I was invited to this year’s Taste of Greece, sponsored by Wines of Greece. The event took place at City Winery in New York City on May 9th. My friend and I took the Path into the city and we had a spectacular time. I was lucky enough to interview the head of the event and several winemakers/representatives of the wineries. You can listen to my podcast on iTunes. (I would appreciate it if you could also leave a review to help others find the podcast) I also wrote a blogpost with some general information about Greek wines. And to top it all off, I was able to finally meet Li Sylvester of TheWiningHour!
The coolest thing to me was the Assyrtiko (ah-sir-tee-ko) grape varietal. This white wine is known for its minerally, bone-dry, and citrus-edged profile. Although I thought the wine was intriguing, what really blew my mind was how it is grown. They train the vines into a crown. A 2016 article in Decanter provides a thorough background on the grape.
ASSYRTIKO IS GREECE’S most striking white grape. It hails from the Cyclades island of Santorini and covers 65% of its vineyard area, where many vines are ungrafted and vary in age from 60 to 250 years. On this windswept volcanic isle, the roots of the Assyrtiko vine can reach up to 18m in the black, ash-rich soil, giving the resulting wines great minerality. The vines are uniquely trained in groundhugging, basket-weaved fashion to minimise wind damage during flowering, as well as grape sunburn. Maritime humidity and fog contribute to an annual rainfall of just 350mm in this improbable winemaking location. Different altitudes, latitudes and soils on this island result in varied styles. Wines classified as ‘Santorini’ are bone-dry, in-your-face, crisp, mineral-laden, high-acid wonders. Field blends of white grapes include the softer Athiri and the aromatic Aidani (it was only possible to produce a 100% Assyrtiko with the advent of sorting belts, where selection is done by hand).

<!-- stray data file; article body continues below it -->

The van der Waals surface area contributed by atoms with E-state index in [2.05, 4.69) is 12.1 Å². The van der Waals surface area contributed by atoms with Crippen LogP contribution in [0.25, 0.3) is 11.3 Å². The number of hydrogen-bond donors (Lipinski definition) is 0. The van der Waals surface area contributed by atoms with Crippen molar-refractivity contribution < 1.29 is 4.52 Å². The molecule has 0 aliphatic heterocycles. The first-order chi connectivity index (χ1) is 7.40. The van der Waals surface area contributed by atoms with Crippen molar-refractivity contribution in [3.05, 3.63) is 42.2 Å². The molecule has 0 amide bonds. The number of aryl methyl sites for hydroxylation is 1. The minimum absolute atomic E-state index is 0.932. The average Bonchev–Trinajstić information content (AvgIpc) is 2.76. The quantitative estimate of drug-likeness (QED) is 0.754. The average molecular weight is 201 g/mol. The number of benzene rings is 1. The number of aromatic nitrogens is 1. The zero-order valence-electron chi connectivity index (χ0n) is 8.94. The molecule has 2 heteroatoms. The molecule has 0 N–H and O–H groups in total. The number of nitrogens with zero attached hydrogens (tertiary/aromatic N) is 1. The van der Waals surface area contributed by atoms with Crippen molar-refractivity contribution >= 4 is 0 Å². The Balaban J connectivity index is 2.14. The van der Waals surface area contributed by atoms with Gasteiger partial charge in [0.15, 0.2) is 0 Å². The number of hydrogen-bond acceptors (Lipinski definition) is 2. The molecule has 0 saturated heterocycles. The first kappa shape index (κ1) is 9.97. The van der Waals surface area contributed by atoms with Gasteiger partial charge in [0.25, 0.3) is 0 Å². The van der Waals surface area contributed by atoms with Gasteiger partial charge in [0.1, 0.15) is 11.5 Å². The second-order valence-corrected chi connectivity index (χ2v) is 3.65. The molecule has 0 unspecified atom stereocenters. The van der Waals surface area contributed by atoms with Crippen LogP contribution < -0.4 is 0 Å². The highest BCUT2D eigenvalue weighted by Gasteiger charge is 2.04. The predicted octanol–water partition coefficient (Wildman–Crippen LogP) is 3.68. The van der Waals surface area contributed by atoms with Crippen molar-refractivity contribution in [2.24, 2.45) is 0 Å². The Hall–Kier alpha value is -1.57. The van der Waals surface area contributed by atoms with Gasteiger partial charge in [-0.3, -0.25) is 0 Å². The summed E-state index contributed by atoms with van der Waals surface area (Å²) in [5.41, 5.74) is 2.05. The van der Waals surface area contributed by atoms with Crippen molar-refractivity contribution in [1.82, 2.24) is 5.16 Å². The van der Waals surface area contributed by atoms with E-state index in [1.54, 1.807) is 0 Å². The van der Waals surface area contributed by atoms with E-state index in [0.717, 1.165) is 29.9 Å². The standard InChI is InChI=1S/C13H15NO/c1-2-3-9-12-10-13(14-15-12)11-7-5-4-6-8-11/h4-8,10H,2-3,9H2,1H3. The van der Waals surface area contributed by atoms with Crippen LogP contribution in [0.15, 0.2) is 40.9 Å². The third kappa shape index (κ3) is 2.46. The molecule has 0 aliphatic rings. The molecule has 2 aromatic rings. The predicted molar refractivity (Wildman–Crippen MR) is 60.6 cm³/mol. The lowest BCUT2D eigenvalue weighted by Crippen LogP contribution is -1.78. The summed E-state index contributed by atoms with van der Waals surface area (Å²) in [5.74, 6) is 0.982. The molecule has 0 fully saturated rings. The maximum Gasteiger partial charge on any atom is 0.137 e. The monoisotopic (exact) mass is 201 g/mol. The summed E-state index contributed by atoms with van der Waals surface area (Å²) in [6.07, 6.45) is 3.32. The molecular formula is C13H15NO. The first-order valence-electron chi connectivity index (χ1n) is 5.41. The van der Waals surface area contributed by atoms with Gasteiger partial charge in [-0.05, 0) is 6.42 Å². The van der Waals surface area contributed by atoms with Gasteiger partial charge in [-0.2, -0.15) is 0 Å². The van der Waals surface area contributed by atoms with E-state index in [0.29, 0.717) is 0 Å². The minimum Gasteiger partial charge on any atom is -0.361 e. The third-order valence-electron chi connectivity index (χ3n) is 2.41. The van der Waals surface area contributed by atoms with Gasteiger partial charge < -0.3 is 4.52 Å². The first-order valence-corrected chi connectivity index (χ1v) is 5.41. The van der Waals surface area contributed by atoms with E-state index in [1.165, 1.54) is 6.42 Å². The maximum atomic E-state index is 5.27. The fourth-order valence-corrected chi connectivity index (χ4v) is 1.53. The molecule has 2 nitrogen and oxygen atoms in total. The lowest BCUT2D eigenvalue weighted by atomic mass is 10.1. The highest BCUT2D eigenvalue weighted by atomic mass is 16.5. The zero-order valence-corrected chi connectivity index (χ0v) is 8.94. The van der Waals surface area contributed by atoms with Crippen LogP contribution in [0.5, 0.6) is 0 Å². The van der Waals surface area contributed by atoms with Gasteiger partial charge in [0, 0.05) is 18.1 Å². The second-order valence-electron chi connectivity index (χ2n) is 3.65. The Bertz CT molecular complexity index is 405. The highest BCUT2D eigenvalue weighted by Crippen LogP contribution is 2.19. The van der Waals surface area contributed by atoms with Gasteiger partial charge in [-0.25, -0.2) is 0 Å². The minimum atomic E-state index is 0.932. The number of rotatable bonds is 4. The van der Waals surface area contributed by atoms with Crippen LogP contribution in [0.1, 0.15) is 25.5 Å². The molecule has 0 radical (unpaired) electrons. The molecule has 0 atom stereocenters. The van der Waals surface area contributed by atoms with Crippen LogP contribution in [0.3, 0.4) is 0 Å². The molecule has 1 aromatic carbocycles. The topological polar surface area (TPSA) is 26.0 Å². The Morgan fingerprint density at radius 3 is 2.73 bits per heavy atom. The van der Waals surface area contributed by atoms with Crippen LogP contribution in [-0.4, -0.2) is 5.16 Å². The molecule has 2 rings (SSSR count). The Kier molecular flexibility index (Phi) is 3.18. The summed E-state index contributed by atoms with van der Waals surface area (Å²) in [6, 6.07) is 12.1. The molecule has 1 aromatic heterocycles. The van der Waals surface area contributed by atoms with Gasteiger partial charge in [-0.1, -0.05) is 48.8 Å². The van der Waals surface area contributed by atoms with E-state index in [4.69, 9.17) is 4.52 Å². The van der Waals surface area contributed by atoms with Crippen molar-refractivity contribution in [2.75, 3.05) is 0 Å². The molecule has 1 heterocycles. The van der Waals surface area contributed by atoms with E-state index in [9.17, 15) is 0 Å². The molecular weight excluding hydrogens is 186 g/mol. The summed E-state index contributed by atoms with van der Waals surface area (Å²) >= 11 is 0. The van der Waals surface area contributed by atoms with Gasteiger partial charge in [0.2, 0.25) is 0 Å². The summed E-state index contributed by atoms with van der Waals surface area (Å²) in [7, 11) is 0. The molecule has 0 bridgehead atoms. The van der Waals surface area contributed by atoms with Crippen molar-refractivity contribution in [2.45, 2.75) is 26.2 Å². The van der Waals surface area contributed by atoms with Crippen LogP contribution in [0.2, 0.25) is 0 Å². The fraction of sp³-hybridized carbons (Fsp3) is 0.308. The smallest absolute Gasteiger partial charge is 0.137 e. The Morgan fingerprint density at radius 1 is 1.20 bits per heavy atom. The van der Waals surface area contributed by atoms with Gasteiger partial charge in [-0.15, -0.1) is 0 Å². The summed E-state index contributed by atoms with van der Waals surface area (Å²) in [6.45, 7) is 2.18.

Sauvignon Blanc + Mozzarella = Heaven
Actually it equals Horse Heaven Hills by Columbia Crest. If you are a regular reader of this blog, you should be familiar with H3. Columbia Crest is my go-to winery and H3 is the brand that I typically drink. Horse Heaven Hills is located in the south-eastern portion of Washington and has produced four 100-point wines. The AVA is the home of 27% of Washington’s vineyard acreage. This Sauvignon Blanc is a blend of 97% Sauvignon Blanc and 3% Chenin Blanc.
I really hadn’t planned on having much of a dinner, but when ordering out for Italian food became an option, I immediately started dreaming about a mozzarella, tomato and roasted bell pepper sandwich. If heaven is like they show it in the movies, where you see what you want to see, mine will have this sandwich available to me at all times! When you lightly toast the bread and add quality balsamic vinegar… Mmmm Mmmm Good! In fact, it is so good, that I made it through half of the sandwich before I remembered I never took a picture. (so sorry for the bite marks!)
Hope you have had some great wines and times these past two weeks. Remember, always Pursue Your Passion. We would love for you to leave a comment telling us what your favorite recent wine was.